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Tag: JFQ-80

Jan. 1, 2016

Book Review: Duty

Duty: Memoirs of a Secretary at War is a valuable work by a unique public figure. Former Secretary Robert M. Gates recounts his 4½ years at the helm of the Department of Defense overseeing two separate wars for first a Republican and then a Democratic President. In this regard, Bob Gates has no peer; he is the only Defense Secretary to serve for consecutive Presidents from opposing political parties.

Jan. 1, 2016

Book Review: Knife Fights

John Nagl, the author of Learning to Eat Soup with a Knife, offers an intimate portrait of the education, experience, and practice that contributed to his emergence as one of the premier advocates of counterinsurgency (COIN) doctrine during the past decade. In Knife Fights he provides an unvarnished description of what it is like to advocate doctrinal change to a nation at war.

Jan. 1, 2016

Interorganizational Cooperation—Part II of III: The Humanitarian Perspective

Recent observations from U.S. military involvement in major combat operations in Iraq, counterinsurgency in Afghanistan, and humanitarian assistance in the United States, Haiti, and West Africa provide critical lessons for the Chairman of the Joint Chiefs of Staff to consider for future joint force development.1 This article is the second in a three-part series on interorganizational cooperation and focuses on the humanitarian perspective. In it, we demonstrate how one particular challenge can adversely impact people, the commonality of purpose, and organizational processes, namely, the difficulty in achieving a reciprocal mutual understanding of other organizations when seeking cooperation.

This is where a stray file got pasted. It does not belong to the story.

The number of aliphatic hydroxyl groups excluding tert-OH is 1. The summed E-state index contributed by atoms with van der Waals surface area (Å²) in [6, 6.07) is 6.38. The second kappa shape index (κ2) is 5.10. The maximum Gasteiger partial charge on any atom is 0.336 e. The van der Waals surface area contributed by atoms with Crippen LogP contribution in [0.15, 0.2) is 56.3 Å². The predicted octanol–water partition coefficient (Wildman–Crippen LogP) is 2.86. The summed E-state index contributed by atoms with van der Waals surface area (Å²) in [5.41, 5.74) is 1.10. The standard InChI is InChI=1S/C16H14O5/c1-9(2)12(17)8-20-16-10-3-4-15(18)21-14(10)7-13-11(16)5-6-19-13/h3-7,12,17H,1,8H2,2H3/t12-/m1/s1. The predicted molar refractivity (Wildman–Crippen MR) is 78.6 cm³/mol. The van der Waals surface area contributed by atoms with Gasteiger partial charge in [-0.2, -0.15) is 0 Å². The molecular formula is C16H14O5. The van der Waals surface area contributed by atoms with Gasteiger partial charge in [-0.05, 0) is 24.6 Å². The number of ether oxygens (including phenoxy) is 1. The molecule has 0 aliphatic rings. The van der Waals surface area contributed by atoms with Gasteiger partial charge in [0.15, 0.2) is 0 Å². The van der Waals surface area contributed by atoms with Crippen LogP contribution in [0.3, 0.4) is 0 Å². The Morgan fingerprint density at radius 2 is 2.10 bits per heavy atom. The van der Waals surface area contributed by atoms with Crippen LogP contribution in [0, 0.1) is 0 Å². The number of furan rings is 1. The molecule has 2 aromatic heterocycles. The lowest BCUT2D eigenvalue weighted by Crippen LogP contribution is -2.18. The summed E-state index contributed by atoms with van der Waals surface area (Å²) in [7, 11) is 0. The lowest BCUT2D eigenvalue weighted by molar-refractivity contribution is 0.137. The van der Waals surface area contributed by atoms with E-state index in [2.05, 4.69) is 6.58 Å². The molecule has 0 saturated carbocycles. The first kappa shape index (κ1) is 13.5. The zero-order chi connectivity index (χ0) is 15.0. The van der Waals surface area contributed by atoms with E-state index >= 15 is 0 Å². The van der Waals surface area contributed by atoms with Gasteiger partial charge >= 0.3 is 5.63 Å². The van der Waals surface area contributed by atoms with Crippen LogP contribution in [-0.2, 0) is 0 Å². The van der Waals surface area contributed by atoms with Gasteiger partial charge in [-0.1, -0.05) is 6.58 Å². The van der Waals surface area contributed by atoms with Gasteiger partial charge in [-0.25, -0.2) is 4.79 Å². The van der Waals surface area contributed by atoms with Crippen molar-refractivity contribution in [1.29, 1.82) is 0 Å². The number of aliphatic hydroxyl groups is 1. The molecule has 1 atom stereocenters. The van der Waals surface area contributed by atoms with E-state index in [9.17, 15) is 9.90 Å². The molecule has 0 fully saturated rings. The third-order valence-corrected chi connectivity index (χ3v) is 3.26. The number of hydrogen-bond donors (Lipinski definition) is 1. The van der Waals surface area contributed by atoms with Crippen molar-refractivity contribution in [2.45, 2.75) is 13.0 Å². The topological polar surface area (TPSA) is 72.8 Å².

Jan. 1, 2016

The Enduring IED Problem: Why We Need Doctrine

As the Services and joint force update their doctrine after nearly a decade and a half of counter–improvised explosive device (IED) operations in the Middle East, Africa, and Asia, now is a good time to consider what we have learned about operating in IED-rich environments. At the start of Operation Enduring Freedom in 2001, we lacked counter-IED doctrine—as well as counterinsurgency and counterterrorism doctrine—and had to figure things out on the fly. It was a steep learning curve with a high cost in lives lost and equipment destroyed, and the United States spent billions to counter a weapon that costs only a few dollars to make.

Jan. 1, 2016

Joint Doctrine Update

Joint Publications (JPs) Under Revision (to be signed within 6 months).